What I’m Reading – February 2015

Trader Joe's Cheap Wine Pick: La Granja Tempranillo
Spicy Cabbage with an Egg on Top

This month was  less prolific than last – in part because I have taken up knitting, which lends itself to TV-watching more than reading, sadly, but which is a marvelous stress reducer (until you have to frog the last 10 rows you knit because your pattern got off, somehow.)  (TV-Watching has been really Netflixing, which has been split amongst The Americans, Downton Abbey, Dr. Who and Parks and Recreation, which may be my favorite comedy of all time.  If you haven’t watched it, you should.  All the seasons except the last one are on Netflix!  Each episode is only 22 minutes long!)   On to the books!

Book Reviews

The Miniaturist by Jessie Burton

This is the story of a young wife in Amsterdam in the 17th century, whose husband provides her a doll’s house replica of their house, which is furnished by a mysterious miniaturist who seems to know everything about their lives.  I picked this up because I’m a historical fiction junkie, Dutch culture during this period fascinates me (I enjoyed other books with similar settings, like Confessions of an Ugly Stepsister by Gregory Maguire (best known for Wicked), The Coffee Trader by David Liss, and Girl With a Pearl Earring by Tracy Chevalier), and I love miniatures and doll houses, so the premise was interesting.  I liked but did not love this book, however.  The language was lovely, the historical detail rich, but I found the protagonist uninspiring, the “twists” easy to spot from a mile away, and the resolution of the miniaturist plotline unsatisfying.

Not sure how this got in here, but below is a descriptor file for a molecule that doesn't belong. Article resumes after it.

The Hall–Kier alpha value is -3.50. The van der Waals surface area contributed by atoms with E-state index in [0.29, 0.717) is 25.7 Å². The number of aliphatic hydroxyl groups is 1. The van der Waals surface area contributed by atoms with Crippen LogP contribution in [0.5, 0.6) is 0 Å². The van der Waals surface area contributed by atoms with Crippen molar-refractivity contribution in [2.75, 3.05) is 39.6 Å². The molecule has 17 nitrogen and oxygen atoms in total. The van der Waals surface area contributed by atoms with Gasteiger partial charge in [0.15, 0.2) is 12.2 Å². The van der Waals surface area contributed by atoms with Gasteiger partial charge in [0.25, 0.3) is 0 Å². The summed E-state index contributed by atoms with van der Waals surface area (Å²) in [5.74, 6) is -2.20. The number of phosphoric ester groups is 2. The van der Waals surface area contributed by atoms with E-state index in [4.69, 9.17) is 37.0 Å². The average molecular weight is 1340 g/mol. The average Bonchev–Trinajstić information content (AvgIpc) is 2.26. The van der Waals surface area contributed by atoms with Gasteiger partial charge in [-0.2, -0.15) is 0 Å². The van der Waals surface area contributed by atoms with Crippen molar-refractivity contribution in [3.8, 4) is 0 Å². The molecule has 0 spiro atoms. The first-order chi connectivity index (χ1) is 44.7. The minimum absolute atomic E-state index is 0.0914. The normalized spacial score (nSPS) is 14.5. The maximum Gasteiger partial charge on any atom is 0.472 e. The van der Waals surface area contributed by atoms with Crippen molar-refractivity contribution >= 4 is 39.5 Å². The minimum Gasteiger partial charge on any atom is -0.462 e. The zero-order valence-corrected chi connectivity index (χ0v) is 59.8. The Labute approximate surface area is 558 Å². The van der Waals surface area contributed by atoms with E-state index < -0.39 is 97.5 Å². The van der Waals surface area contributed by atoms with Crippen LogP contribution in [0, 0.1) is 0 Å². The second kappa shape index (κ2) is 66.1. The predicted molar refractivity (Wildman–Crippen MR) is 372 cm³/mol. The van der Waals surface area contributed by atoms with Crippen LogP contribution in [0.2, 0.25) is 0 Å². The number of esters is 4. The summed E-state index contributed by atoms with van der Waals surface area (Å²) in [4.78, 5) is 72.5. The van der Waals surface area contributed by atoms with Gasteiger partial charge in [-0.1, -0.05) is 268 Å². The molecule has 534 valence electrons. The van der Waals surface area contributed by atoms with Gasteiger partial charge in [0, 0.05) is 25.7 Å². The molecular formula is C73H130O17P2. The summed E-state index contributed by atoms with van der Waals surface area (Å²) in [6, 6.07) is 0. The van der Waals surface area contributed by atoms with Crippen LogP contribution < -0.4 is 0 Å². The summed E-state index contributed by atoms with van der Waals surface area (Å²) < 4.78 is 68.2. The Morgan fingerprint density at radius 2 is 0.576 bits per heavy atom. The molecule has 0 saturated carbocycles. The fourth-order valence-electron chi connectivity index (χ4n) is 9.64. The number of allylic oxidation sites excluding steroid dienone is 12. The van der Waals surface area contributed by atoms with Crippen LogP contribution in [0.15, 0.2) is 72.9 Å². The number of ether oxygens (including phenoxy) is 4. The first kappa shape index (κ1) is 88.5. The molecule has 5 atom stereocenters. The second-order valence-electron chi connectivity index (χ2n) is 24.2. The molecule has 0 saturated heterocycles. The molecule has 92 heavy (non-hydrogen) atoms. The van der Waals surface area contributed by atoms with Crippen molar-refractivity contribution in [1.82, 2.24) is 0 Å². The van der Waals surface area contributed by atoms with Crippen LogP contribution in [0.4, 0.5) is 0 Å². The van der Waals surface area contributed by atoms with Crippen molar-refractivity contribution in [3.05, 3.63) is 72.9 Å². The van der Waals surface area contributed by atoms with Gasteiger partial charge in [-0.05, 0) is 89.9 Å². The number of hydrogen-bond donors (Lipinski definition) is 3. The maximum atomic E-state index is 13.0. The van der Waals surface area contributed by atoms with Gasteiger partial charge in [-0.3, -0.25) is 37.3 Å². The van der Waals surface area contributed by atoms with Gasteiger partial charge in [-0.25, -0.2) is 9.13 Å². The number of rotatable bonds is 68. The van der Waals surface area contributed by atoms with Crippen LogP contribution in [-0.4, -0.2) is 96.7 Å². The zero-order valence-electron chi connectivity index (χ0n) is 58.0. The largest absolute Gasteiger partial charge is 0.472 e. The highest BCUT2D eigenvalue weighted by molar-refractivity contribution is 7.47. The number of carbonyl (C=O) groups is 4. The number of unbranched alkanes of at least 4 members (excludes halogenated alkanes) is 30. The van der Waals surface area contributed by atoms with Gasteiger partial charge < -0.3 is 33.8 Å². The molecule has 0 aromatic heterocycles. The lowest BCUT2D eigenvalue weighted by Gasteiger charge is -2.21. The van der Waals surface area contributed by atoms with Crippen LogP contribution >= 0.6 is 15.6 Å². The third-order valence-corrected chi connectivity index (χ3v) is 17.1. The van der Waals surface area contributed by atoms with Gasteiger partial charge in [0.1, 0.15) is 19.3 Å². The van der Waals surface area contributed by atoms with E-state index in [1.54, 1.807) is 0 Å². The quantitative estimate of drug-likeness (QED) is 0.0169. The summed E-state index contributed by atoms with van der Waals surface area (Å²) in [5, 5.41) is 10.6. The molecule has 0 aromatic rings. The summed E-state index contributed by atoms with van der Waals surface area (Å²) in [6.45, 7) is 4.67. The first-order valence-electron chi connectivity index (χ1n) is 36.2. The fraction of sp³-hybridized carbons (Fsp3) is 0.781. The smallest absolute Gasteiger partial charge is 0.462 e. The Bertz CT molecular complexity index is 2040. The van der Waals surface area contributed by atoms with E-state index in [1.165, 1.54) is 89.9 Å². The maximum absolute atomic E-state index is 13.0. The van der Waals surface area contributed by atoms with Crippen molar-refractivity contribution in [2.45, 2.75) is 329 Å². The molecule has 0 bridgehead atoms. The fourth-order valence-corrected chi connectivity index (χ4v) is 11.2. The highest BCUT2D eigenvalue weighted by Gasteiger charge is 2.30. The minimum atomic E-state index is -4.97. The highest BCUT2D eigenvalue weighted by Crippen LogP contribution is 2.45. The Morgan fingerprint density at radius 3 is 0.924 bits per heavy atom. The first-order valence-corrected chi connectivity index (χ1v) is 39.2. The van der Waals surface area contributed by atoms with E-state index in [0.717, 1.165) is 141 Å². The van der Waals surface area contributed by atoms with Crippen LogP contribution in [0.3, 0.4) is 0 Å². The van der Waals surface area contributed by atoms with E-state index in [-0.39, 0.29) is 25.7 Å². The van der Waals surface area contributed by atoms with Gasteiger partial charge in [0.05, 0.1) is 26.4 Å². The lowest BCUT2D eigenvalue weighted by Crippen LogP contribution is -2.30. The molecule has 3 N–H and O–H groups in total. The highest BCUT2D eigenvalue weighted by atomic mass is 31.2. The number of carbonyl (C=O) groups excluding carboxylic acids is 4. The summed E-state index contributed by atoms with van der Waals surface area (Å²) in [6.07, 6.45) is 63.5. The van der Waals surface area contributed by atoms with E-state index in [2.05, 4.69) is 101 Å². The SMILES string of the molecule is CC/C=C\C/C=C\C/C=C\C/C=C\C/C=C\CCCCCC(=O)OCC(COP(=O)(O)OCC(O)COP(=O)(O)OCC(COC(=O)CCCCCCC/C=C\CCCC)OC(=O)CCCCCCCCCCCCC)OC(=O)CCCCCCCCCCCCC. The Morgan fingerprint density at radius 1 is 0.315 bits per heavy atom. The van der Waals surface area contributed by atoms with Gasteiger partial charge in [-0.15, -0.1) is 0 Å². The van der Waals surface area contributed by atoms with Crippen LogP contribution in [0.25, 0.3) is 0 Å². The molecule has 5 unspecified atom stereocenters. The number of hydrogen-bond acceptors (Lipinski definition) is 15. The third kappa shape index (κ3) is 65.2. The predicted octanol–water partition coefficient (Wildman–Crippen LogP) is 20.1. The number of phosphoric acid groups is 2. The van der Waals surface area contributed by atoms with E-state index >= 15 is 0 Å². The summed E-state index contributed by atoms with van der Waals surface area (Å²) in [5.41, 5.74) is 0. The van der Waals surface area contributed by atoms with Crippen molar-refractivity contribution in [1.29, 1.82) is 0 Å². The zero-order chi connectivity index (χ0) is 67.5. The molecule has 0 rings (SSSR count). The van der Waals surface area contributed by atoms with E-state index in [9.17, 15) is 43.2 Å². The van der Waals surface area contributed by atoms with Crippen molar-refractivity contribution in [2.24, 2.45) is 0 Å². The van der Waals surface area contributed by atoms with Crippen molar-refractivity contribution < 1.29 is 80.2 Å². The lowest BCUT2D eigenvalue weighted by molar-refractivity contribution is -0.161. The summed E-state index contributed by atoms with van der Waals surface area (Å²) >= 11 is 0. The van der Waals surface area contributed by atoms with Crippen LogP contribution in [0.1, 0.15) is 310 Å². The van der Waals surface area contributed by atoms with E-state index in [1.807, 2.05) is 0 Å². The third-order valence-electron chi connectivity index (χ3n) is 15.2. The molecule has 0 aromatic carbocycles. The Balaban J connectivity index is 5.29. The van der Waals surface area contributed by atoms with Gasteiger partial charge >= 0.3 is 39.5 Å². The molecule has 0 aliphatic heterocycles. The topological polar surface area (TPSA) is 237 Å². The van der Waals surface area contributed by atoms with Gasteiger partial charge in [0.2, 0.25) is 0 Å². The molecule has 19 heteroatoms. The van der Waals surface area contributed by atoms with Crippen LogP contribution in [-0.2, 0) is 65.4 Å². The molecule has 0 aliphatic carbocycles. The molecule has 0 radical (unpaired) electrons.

Greenglass House by Kate Milford

This was a middle grades book, and I did love it, and will probably pass it on to the Nuni in a year or so. Milo lives in an inn owned by his parents that caters to smugglers, and is looking forward to a quiet winter break with his folks when a mysterious cast of characters arrive, clearly looking for something. Milo, along with his friend Meddy, takes on the role of a ranger from a role-playing game, and sets out to find the secrets of the inn and the mysterious guests. There are treasure maps, attics to be explored, excise men, love stories, cat burglars – it’s a lot of fun. This book reminded me of Trenton Lee Stewart’s The Mysterious Benedict Society, and Ellen Raskin’s The Westing Game, both of which are middle grade favorites of mine. I loved the puzzles, the fact that Milo was adopted and of a different race from his parents, which mattered but wasn’t a big deal, the surprise ending, the crazy characters, and the descriptions of the house. There aren’t a lot of great mysteries written for kids, and I think this is a wonderful one, entertaining for adults, as well.